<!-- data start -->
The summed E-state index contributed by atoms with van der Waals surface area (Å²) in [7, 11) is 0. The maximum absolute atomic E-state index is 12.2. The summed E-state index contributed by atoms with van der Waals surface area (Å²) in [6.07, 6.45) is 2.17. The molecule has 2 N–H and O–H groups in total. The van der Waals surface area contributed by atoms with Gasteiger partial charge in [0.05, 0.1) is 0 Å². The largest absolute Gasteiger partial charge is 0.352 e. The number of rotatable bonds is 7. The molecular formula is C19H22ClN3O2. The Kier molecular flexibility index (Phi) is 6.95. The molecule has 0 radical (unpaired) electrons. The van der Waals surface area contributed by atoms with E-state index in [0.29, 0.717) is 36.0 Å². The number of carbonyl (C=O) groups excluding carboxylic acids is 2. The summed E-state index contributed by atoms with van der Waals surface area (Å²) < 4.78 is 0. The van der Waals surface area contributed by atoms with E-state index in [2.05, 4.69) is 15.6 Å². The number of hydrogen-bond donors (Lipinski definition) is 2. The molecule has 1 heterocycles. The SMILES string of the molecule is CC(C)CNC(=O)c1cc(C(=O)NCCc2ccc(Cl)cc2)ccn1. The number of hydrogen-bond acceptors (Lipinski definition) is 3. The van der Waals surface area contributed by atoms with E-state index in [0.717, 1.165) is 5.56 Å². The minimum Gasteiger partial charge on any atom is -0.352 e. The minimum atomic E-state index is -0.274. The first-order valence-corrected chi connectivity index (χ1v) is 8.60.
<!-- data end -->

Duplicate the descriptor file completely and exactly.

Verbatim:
The summed E-state index contributed by atoms with van der Waals surface area (Å²) in [7, 11) is 0. The maximum absolute atomic E-state index is 12.2. The summed E-state index contributed by atoms with van der Waals surface area (Å²) in [6.07, 6.45) is 2.17. The molecule has 2 N–H and O–H groups in total. The van der Waals surface area contributed by atoms with Gasteiger partial charge in [0.05, 0.1) is 0 Å². The largest absolute Gasteiger partial charge is 0.352 e. The number of rotatable bonds is 7. The molecular formula is C19H22ClN3O2. The Kier molecular flexibility index (Phi) is 6.95. The molecule has 0 radical (unpaired) electrons. The van der Waals surface area contributed by atoms with E-state index in [0.29, 0.717) is 36.0 Å². The number of carbonyl (C=O) groups excluding carboxylic acids is 2. The summed E-state index contributed by atoms with van der Waals surface area (Å²) < 4.78 is 0. The van der Waals surface area contributed by atoms with E-state index in [2.05, 4.69) is 15.6 Å². The number of hydrogen-bond donors (Lipinski definition) is 2. The molecule has 1 heterocycles. The SMILES string of the molecule is CC(C)CNC(=O)c1cc(C(=O)NCCc2ccc(Cl)cc2)ccn1. The number of hydrogen-bond acceptors (Lipinski definition) is 3. The van der Waals surface area contributed by atoms with E-state index in [0.717, 1.165) is 5.56 Å². The minimum Gasteiger partial charge on any atom is -0.352 e. The minimum atomic E-state index is -0.274. The first-order valence-corrected chi connectivity index (χ1v) is 8.60.